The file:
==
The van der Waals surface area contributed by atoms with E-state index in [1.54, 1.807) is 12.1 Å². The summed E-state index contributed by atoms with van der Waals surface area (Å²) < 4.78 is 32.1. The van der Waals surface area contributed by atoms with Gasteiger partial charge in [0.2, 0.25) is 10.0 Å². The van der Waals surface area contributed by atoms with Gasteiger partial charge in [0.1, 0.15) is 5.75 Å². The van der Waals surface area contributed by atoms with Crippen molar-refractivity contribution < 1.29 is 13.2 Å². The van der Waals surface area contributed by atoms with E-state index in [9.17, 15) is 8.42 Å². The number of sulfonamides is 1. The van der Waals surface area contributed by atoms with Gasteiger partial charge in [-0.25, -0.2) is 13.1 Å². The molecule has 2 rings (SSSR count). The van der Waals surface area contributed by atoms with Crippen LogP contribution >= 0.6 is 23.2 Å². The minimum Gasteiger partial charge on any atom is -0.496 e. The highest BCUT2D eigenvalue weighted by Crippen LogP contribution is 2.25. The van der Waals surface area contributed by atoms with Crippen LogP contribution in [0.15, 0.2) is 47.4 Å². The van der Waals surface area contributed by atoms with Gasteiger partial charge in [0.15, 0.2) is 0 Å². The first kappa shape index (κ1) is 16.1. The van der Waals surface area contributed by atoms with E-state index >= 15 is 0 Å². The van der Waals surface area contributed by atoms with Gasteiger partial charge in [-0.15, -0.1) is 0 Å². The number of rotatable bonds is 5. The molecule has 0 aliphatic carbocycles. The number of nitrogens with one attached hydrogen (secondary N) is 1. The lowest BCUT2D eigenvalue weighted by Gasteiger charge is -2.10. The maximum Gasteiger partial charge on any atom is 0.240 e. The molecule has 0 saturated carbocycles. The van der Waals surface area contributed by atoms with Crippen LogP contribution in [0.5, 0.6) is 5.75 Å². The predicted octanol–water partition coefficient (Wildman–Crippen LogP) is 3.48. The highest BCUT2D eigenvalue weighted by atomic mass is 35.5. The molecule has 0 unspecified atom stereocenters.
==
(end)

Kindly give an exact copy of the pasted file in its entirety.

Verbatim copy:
The van der Waals surface area contributed by atoms with E-state index in [1.54, 1.807) is 12.1 Å². The summed E-state index contributed by atoms with van der Waals surface area (Å²) < 4.78 is 32.1. The van der Waals surface area contributed by atoms with Gasteiger partial charge in [0.2, 0.25) is 10.0 Å². The van der Waals surface area contributed by atoms with Gasteiger partial charge in [0.1, 0.15) is 5.75 Å². The van der Waals surface area contributed by atoms with Crippen molar-refractivity contribution < 1.29 is 13.2 Å². The van der Waals surface area contributed by atoms with E-state index in [9.17, 15) is 8.42 Å². The number of sulfonamides is 1. The van der Waals surface area contributed by atoms with Gasteiger partial charge in [-0.25, -0.2) is 13.1 Å². The molecule has 2 rings (SSSR count). The van der Waals surface area contributed by atoms with Crippen LogP contribution >= 0.6 is 23.2 Å². The minimum Gasteiger partial charge on any atom is -0.496 e. The highest BCUT2D eigenvalue weighted by Crippen LogP contribution is 2.25. The van der Waals surface area contributed by atoms with Crippen LogP contribution in [0.15, 0.2) is 47.4 Å². The van der Waals surface area contributed by atoms with Gasteiger partial charge in [0.15, 0.2) is 0 Å². The first kappa shape index (κ1) is 16.1. The van der Waals surface area contributed by atoms with E-state index >= 15 is 0 Å². The van der Waals surface area contributed by atoms with Gasteiger partial charge in [-0.15, -0.1) is 0 Å². The number of rotatable bonds is 5. The molecule has 0 aliphatic carbocycles. The number of nitrogens with one attached hydrogen (secondary N) is 1. The lowest BCUT2D eigenvalue weighted by Gasteiger charge is -2.10. The maximum Gasteiger partial charge on any atom is 0.240 e. The molecule has 0 saturated carbocycles. The van der Waals surface area contributed by atoms with Crippen LogP contribution in [0.5, 0.6) is 5.75 Å². The predicted octanol–water partition coefficient (Wildman–Crippen LogP) is 3.48. The highest BCUT2D eigenvalue weighted by atomic mass is 35.5. The molecule has 0 unspecified atom stereocenters.